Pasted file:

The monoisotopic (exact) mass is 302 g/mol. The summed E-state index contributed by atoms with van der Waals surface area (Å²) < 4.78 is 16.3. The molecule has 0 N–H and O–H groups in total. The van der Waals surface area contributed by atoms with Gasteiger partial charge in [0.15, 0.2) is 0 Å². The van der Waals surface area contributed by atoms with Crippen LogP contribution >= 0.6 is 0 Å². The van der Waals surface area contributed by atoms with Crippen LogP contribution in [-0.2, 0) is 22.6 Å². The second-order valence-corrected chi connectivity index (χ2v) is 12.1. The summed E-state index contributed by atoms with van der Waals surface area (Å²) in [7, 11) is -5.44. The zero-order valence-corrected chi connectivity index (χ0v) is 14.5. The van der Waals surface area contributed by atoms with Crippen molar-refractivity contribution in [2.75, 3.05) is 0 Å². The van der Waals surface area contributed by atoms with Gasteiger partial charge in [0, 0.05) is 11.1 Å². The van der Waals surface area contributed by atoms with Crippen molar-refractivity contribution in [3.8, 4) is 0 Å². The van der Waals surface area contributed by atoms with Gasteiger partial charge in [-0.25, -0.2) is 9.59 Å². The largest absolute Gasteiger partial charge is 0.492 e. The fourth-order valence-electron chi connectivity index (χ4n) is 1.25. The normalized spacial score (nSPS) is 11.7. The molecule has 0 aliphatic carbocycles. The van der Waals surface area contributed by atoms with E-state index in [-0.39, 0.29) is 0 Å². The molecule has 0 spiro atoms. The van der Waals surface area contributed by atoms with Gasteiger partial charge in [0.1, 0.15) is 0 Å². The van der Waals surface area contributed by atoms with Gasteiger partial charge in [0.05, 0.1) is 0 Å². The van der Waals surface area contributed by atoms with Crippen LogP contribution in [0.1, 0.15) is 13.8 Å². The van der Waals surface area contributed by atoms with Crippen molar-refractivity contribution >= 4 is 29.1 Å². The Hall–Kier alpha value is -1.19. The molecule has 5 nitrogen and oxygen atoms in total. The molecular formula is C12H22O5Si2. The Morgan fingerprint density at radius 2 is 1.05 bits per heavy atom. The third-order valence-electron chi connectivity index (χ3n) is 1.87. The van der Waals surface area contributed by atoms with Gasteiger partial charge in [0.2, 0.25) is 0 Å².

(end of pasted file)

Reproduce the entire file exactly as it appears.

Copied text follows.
The monoisotopic (exact) mass is 302 g/mol. The summed E-state index contributed by atoms with van der Waals surface area (Å²) < 4.78 is 16.3. The molecule has 0 N–H and O–H groups in total. The van der Waals surface area contributed by atoms with Gasteiger partial charge in [0.15, 0.2) is 0 Å². The van der Waals surface area contributed by atoms with Crippen LogP contribution >= 0.6 is 0 Å². The van der Waals surface area contributed by atoms with Crippen LogP contribution in [-0.2, 0) is 22.6 Å². The second-order valence-corrected chi connectivity index (χ2v) is 12.1. The summed E-state index contributed by atoms with van der Waals surface area (Å²) in [7, 11) is -5.44. The zero-order valence-corrected chi connectivity index (χ0v) is 14.5. The van der Waals surface area contributed by atoms with Crippen molar-refractivity contribution in [2.75, 3.05) is 0 Å². The van der Waals surface area contributed by atoms with Gasteiger partial charge in [0, 0.05) is 11.1 Å². The van der Waals surface area contributed by atoms with Crippen molar-refractivity contribution in [3.8, 4) is 0 Å². The van der Waals surface area contributed by atoms with Gasteiger partial charge in [-0.25, -0.2) is 9.59 Å². The largest absolute Gasteiger partial charge is 0.492 e. The fourth-order valence-electron chi connectivity index (χ4n) is 1.25. The normalized spacial score (nSPS) is 11.7. The molecule has 0 aliphatic carbocycles. The van der Waals surface area contributed by atoms with E-state index in [-0.39, 0.29) is 0 Å². The molecule has 0 spiro atoms. The van der Waals surface area contributed by atoms with Gasteiger partial charge in [0.1, 0.15) is 0 Å². The van der Waals surface area contributed by atoms with Gasteiger partial charge in [0.05, 0.1) is 0 Å². The van der Waals surface area contributed by atoms with Crippen LogP contribution in [0.1, 0.15) is 13.8 Å². The van der Waals surface area contributed by atoms with Crippen molar-refractivity contribution >= 4 is 29.1 Å². The Hall–Kier alpha value is -1.19. The molecule has 5 nitrogen and oxygen atoms in total. The molecular formula is C12H22O5Si2. The Morgan fingerprint density at radius 2 is 1.05 bits per heavy atom. The third-order valence-electron chi connectivity index (χ3n) is 1.87. The van der Waals surface area contributed by atoms with Gasteiger partial charge in [0.2, 0.25) is 0 Å².